Here at a glance are the next steps in the move to get full voting rights in Congress for the District of Columbia:
First, the resolution as passed by both houses of Congress, must be ratified by three-fourths of the state legislatures - at least 38 of them - within seven years in order to become a full-fledged amendment to the constitution.
Right now, only one legislature, California's is in session. Common Cause is pushing to have it ratified in California as soon as possible, perhaps even this week, but legislative battles there over spending cuts may delay its passage.
Other legislatures, including ones in such heavily populated urban - and presumably supportive states as Michigan and Pennsylvania, go back in session after Labor Day. The proposed amendment will be brought before them as soon as possible.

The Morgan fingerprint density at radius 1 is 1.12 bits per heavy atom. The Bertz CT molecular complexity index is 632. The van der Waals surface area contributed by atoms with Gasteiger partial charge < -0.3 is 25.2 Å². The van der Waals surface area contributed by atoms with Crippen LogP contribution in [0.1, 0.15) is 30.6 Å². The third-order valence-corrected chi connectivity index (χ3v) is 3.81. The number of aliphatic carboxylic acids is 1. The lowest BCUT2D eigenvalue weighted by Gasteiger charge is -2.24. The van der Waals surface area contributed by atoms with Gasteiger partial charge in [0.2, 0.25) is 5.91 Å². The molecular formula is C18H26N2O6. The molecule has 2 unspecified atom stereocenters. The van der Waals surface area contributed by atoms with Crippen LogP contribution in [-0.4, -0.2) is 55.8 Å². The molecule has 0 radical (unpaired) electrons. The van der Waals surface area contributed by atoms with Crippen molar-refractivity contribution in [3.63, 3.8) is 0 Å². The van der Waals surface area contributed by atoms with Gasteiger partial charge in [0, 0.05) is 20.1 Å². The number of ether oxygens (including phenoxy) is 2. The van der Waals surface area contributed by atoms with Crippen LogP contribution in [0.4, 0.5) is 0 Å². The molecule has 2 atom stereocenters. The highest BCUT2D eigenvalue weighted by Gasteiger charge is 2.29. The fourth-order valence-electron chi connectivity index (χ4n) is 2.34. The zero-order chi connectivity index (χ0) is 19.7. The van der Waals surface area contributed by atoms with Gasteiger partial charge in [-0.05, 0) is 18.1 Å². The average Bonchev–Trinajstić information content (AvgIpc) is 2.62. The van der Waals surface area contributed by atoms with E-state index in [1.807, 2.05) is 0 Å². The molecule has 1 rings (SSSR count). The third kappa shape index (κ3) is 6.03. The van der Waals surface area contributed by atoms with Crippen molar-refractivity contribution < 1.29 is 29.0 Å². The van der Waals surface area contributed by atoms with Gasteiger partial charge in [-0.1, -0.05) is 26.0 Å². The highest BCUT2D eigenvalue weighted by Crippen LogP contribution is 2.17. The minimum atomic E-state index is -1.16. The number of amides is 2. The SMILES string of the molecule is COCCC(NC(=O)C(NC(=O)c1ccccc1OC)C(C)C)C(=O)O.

In any case, all 50 state legislatures will be in session next year. Supporters of the District voting rights proposal will have it introduced in all the legislatures and are hoping to get it ratified within three years - the time it took to get passage of the amendment giving 18-year-olds the vote.
Once the approval of three-fourths of the states is achieved, the head of the General Services Administration certifies with a notice in the Federal Register that the amendment has been ratified.
Then comes the question of how and when District residents will elect their two senators and, based on population, probably one congressman. Carey Parker, an aide to the amendment's floor manager, Sen. Edward M. Kennedy (D-Mass.), said Congress will have to pass a law setting up the rules for the election of delegating that power to the District government.